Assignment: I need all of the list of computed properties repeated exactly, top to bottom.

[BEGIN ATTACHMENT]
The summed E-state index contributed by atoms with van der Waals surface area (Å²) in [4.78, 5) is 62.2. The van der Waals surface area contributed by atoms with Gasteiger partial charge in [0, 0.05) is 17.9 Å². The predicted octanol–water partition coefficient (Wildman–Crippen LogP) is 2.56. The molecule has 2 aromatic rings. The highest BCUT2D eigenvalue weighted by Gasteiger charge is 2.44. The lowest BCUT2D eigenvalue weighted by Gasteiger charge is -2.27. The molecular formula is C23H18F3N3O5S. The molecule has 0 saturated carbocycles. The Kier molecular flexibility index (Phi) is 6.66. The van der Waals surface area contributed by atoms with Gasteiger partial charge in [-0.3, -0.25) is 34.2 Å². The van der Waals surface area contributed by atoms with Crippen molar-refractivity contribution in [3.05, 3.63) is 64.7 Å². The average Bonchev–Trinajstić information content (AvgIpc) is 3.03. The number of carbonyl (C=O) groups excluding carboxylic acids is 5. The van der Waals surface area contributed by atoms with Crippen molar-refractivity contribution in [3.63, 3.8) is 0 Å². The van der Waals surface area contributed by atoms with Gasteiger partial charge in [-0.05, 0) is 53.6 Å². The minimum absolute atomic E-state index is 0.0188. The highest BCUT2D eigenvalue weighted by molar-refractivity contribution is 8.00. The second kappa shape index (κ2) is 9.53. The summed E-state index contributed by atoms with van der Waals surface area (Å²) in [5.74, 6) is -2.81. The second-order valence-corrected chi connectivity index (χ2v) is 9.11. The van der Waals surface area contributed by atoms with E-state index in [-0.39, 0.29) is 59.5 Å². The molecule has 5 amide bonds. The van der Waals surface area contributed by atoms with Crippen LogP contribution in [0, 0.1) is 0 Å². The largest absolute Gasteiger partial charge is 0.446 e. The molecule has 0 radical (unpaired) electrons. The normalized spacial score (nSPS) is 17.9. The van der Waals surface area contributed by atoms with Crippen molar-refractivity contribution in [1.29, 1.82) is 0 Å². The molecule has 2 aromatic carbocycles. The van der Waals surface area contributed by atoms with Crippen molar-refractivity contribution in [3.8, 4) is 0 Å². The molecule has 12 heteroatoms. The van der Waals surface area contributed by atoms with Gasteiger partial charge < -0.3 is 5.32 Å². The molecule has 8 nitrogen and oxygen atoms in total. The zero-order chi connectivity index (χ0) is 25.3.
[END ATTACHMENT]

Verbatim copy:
The summed E-state index contributed by atoms with van der Waals surface area (Å²) in [4.78, 5) is 62.2. The van der Waals surface area contributed by atoms with Gasteiger partial charge in [0, 0.05) is 17.9 Å². The predicted octanol–water partition coefficient (Wildman–Crippen LogP) is 2.56. The molecule has 2 aromatic rings. The highest BCUT2D eigenvalue weighted by Gasteiger charge is 2.44. The lowest BCUT2D eigenvalue weighted by Gasteiger charge is -2.27. The molecular formula is C23H18F3N3O5S. The molecule has 0 saturated carbocycles. The Kier molecular flexibility index (Phi) is 6.66. The van der Waals surface area contributed by atoms with Gasteiger partial charge in [-0.3, -0.25) is 34.2 Å². The van der Waals surface area contributed by atoms with Crippen molar-refractivity contribution in [3.05, 3.63) is 64.7 Å². The average Bonchev–Trinajstić information content (AvgIpc) is 3.03. The number of carbonyl (C=O) groups excluding carboxylic acids is 5. The van der Waals surface area contributed by atoms with Crippen molar-refractivity contribution in [3.63, 3.8) is 0 Å². The van der Waals surface area contributed by atoms with Gasteiger partial charge in [-0.05, 0) is 53.6 Å². The minimum absolute atomic E-state index is 0.0188. The highest BCUT2D eigenvalue weighted by molar-refractivity contribution is 8.00. The second kappa shape index (κ2) is 9.53. The summed E-state index contributed by atoms with van der Waals surface area (Å²) in [5.74, 6) is -2.81. The second-order valence-corrected chi connectivity index (χ2v) is 9.11. The van der Waals surface area contributed by atoms with E-state index in [-0.39, 0.29) is 59.5 Å². The molecule has 5 amide bonds. The van der Waals surface area contributed by atoms with Crippen LogP contribution in [0, 0.1) is 0 Å². The largest absolute Gasteiger partial charge is 0.446 e. The molecule has 0 radical (unpaired) electrons. The normalized spacial score (nSPS) is 17.9. The van der Waals surface area contributed by atoms with Crippen molar-refractivity contribution in [1.29, 1.82) is 0 Å². The molecule has 2 aromatic carbocycles. The van der Waals surface area contributed by atoms with Crippen molar-refractivity contribution in [3.8, 4) is 0 Å². The molecule has 12 heteroatoms. The van der Waals surface area contributed by atoms with Gasteiger partial charge < -0.3 is 5.32 Å². The molecule has 8 nitrogen and oxygen atoms in total. The zero-order chi connectivity index (χ0) is 25.3.